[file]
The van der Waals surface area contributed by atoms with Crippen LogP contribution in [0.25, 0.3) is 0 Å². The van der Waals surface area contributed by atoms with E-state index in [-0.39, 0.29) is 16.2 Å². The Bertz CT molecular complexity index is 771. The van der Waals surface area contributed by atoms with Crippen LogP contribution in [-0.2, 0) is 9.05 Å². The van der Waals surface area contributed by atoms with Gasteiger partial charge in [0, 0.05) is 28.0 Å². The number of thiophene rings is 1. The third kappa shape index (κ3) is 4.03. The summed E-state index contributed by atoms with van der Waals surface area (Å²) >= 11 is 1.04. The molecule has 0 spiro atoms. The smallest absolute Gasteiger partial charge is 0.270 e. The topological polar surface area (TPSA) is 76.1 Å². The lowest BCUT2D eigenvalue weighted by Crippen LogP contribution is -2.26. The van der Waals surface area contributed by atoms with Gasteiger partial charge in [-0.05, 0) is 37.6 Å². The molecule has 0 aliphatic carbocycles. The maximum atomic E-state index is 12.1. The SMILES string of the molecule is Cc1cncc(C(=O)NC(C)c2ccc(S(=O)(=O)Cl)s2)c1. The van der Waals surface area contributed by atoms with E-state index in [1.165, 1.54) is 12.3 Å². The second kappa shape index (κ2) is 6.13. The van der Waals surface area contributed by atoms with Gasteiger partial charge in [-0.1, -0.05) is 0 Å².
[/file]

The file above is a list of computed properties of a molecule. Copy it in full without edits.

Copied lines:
The van der Waals surface area contributed by atoms with Crippen LogP contribution in [0.25, 0.3) is 0 Å². The van der Waals surface area contributed by atoms with E-state index in [-0.39, 0.29) is 16.2 Å². The Bertz CT molecular complexity index is 771. The van der Waals surface area contributed by atoms with Crippen LogP contribution in [-0.2, 0) is 9.05 Å². The van der Waals surface area contributed by atoms with Gasteiger partial charge in [0, 0.05) is 28.0 Å². The number of thiophene rings is 1. The third kappa shape index (κ3) is 4.03. The summed E-state index contributed by atoms with van der Waals surface area (Å²) >= 11 is 1.04. The molecule has 0 spiro atoms. The smallest absolute Gasteiger partial charge is 0.270 e. The topological polar surface area (TPSA) is 76.1 Å². The lowest BCUT2D eigenvalue weighted by Crippen LogP contribution is -2.26. The van der Waals surface area contributed by atoms with Gasteiger partial charge in [-0.05, 0) is 37.6 Å². The molecule has 0 aliphatic carbocycles. The maximum atomic E-state index is 12.1. The SMILES string of the molecule is Cc1cncc(C(=O)NC(C)c2ccc(S(=O)(=O)Cl)s2)c1. The van der Waals surface area contributed by atoms with E-state index in [1.165, 1.54) is 12.3 Å². The second kappa shape index (κ2) is 6.13. The van der Waals surface area contributed by atoms with Gasteiger partial charge in [-0.1, -0.05) is 0 Å².